The plot was fast-paced in this little novella and I read the whole thing in one sitting. Reading a book in one sitting is not unusual for me as my regular readers will know, but frantically flipping the pages to do so is. William Todd Rose certainly knows how to create suspense in a limited number of pages. He is also quite even-handed with the perspective switches so that we get enough switches to understand both sides of the story but not so many as to become confusing or annoying. In short, Apocalyptic Organ Grinder may not have a completely unique premise, but it does have awesome characters, great world-building and suspense.
I give this book 4.5/5 stars, rounded up to 5 stars for Goodreads rating purposes.
At only 86 pages this is an intense novella, with chapter breaks, focusing on characteristics and feelings of two differing post-apocalyptic species and certain members. A typical hypothesis that I enjoy with post-apocalyptic novels: the evil virus that wipes out the population, at least most of it. The lucky ones die, the not so lucky ones live and the least fortunate ones become something mutated, less than human. Rose brings a unique vision to the table here though that makes for some fast paced, heart-pounding, sickening feelings and a reader looking for a moral high ground can not find one. Written in alternating viewpoints, first from a man who is a Sweeper. His job is to keep the settlements clean from the remaining infected ones who carry the disease, show all symptoms of it, but it does not kill them, though they still are highly infectious. These people are wild vermin who must be exterminated before they can infect the last of the pure human race left.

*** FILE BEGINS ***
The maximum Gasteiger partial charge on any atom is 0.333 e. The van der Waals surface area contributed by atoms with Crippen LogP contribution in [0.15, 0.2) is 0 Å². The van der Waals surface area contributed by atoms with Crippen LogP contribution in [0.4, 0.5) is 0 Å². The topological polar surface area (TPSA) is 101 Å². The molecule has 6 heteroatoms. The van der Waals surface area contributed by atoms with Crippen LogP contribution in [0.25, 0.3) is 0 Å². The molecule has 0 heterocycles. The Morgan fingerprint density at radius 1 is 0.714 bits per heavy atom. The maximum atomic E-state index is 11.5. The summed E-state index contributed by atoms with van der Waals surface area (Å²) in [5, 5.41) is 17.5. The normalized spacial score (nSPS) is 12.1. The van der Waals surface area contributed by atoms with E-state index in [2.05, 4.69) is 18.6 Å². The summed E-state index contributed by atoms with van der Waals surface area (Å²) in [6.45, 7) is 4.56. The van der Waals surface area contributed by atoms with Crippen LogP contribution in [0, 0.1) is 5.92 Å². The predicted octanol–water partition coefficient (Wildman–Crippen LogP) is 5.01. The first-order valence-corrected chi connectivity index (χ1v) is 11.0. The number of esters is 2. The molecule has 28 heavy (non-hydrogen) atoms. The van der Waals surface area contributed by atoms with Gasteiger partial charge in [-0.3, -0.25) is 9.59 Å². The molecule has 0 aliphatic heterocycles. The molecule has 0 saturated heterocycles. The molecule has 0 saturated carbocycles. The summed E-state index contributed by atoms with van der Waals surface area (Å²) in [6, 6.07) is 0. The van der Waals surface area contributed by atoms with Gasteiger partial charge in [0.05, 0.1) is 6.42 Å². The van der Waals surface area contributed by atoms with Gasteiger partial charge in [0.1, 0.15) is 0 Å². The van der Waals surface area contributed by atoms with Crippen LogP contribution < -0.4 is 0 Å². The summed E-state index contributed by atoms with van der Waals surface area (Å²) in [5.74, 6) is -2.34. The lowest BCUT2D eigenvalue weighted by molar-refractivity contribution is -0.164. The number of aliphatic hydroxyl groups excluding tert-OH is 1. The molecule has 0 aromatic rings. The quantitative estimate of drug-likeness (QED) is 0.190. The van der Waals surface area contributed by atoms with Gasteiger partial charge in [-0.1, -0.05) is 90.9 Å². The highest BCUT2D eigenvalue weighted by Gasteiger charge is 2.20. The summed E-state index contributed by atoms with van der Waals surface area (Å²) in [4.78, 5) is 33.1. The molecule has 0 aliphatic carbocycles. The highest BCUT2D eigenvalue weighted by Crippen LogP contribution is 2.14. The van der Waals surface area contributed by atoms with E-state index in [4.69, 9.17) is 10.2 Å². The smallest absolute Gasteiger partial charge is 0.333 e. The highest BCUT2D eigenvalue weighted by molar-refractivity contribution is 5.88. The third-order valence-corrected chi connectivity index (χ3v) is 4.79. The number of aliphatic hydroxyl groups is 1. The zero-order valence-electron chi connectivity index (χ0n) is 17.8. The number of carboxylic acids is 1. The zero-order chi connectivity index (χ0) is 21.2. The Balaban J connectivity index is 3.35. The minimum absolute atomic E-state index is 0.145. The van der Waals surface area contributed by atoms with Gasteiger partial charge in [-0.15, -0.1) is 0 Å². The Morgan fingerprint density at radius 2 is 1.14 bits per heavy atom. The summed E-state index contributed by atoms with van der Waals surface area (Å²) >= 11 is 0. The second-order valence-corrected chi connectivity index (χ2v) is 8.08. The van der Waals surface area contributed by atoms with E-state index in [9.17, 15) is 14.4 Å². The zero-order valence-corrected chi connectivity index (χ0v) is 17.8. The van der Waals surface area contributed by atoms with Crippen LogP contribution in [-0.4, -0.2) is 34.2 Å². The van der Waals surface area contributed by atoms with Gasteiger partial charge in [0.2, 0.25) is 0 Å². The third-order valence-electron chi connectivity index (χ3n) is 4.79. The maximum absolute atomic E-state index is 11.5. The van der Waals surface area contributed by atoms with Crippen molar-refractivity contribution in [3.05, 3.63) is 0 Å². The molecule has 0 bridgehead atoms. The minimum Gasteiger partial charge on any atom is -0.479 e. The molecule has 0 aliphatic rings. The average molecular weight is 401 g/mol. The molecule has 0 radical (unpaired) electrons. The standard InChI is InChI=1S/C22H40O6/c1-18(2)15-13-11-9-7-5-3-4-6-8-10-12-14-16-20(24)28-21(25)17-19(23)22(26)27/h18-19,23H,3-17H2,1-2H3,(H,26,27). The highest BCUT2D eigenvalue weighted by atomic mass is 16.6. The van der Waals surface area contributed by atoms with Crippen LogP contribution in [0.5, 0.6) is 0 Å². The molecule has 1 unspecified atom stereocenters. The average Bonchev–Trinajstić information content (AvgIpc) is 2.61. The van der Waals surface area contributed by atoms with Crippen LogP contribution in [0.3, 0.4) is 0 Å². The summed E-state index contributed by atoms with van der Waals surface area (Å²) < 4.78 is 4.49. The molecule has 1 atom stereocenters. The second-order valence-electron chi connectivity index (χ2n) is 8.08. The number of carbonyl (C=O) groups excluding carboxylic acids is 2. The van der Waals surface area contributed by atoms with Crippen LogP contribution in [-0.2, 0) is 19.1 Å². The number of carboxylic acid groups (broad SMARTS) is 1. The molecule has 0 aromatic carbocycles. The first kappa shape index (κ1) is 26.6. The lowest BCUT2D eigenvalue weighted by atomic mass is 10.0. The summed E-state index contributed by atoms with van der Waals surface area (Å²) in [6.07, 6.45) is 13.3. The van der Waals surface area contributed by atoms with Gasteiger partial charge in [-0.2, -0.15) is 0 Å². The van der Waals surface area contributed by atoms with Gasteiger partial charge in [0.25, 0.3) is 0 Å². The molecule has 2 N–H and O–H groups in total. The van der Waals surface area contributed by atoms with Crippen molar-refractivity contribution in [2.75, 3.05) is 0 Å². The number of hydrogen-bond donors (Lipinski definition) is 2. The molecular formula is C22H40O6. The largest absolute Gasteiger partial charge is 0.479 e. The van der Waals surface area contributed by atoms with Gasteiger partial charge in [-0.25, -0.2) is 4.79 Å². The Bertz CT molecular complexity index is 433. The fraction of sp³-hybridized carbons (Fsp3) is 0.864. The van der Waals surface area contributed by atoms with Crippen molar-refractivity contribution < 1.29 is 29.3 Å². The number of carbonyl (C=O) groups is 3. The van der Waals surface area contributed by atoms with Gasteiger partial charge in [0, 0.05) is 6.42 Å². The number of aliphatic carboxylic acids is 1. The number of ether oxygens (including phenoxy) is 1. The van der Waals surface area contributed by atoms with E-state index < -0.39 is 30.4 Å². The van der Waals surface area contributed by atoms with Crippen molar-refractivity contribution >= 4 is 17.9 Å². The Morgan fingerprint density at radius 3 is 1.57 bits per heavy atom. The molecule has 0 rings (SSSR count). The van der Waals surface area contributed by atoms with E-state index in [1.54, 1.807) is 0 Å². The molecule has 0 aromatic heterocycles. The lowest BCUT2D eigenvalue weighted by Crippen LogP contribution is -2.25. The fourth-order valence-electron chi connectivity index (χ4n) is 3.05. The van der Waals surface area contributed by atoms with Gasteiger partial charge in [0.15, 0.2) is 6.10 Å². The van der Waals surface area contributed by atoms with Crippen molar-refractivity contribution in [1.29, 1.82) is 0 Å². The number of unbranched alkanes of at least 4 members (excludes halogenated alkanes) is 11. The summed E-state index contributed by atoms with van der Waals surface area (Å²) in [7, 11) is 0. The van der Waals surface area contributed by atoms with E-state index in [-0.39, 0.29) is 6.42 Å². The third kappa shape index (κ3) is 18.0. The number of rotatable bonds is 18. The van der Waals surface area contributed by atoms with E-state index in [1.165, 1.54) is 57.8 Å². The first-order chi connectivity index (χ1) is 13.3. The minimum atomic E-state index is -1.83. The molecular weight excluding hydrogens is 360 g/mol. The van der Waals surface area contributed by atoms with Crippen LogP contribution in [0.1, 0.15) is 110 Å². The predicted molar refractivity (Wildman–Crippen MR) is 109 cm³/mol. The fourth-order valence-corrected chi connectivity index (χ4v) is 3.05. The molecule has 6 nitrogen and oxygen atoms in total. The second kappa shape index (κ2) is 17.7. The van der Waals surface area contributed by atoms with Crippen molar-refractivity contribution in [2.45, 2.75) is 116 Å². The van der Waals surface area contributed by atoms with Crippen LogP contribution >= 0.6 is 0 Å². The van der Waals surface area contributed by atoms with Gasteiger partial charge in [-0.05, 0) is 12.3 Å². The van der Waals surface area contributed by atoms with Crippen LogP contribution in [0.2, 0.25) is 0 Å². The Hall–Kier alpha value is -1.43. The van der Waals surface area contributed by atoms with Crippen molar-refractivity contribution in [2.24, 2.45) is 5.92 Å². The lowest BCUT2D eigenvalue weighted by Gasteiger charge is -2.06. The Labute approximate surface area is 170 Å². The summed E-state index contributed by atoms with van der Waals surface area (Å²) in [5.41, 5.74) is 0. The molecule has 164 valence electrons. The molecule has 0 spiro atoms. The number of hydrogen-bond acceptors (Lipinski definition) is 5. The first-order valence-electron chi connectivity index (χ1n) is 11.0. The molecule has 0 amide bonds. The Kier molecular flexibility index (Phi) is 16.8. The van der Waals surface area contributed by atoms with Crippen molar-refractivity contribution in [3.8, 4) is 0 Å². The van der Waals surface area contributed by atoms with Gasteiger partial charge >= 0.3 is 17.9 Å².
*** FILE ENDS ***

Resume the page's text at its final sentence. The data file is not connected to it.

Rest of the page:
The other view is from an infected female warrior leader, a Spewer, covered in huge boil like lesions which fill with puss and burst frequently spewing the infectious swill wherever it lands. The Spewers may have the disease but it is only a condition to them not life-threatening. They live their lives in tribes, hunting, gathering and staying away from Sweepers who will randomly come out and shoot and kill them on sight. The Spewers are an intellectual society, with a religious and moral order that they follow before making any decisions, while the "clean faces" think them savage and unable of reasonable thought.